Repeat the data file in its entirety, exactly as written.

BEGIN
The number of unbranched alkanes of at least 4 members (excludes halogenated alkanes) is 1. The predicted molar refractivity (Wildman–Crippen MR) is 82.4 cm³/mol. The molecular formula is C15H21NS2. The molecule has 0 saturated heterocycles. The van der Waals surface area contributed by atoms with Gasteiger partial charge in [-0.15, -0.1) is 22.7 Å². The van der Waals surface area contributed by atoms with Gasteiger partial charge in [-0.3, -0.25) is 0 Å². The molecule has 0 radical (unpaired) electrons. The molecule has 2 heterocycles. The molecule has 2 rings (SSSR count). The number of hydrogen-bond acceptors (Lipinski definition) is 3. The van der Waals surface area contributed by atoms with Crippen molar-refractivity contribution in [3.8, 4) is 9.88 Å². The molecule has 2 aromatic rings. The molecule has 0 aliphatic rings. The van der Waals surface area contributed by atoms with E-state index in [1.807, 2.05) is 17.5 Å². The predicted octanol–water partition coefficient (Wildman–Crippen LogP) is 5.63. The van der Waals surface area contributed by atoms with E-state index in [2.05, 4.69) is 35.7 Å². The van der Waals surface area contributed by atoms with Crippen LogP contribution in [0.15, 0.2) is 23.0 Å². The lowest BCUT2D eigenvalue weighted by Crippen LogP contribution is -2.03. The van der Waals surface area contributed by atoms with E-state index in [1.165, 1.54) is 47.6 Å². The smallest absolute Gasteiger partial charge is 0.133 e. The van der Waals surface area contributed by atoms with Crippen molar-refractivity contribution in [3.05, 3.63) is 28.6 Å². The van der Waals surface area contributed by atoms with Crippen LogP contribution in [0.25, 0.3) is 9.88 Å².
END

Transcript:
The number of unbranched alkanes of at least 4 members (excludes halogenated alkanes) is 1. The predicted molar refractivity (Wildman–Crippen MR) is 82.4 cm³/mol. The molecular formula is C15H21NS2. The molecule has 0 saturated heterocycles. The van der Waals surface area contributed by atoms with Gasteiger partial charge in [-0.15, -0.1) is 22.7 Å². The van der Waals surface area contributed by atoms with Gasteiger partial charge in [-0.3, -0.25) is 0 Å². The molecule has 0 radical (unpaired) electrons. The molecule has 2 heterocycles. The molecule has 2 rings (SSSR count). The number of hydrogen-bond acceptors (Lipinski definition) is 3. The van der Waals surface area contributed by atoms with Crippen molar-refractivity contribution in [3.8, 4) is 9.88 Å². The molecule has 2 aromatic rings. The molecule has 0 aliphatic rings. The van der Waals surface area contributed by atoms with E-state index in [1.807, 2.05) is 17.5 Å². The predicted octanol–water partition coefficient (Wildman–Crippen LogP) is 5.63. The van der Waals surface area contributed by atoms with E-state index in [2.05, 4.69) is 35.7 Å². The van der Waals surface area contributed by atoms with Crippen LogP contribution in [0.15, 0.2) is 23.0 Å². The lowest BCUT2D eigenvalue weighted by Crippen LogP contribution is -2.03. The van der Waals surface area contributed by atoms with E-state index in [1.165, 1.54) is 47.6 Å². The smallest absolute Gasteiger partial charge is 0.133 e. The van der Waals surface area contributed by atoms with Crippen molar-refractivity contribution in [3.05, 3.63) is 28.6 Å². The van der Waals surface area contributed by atoms with Crippen LogP contribution in [0.25, 0.3) is 9.88 Å².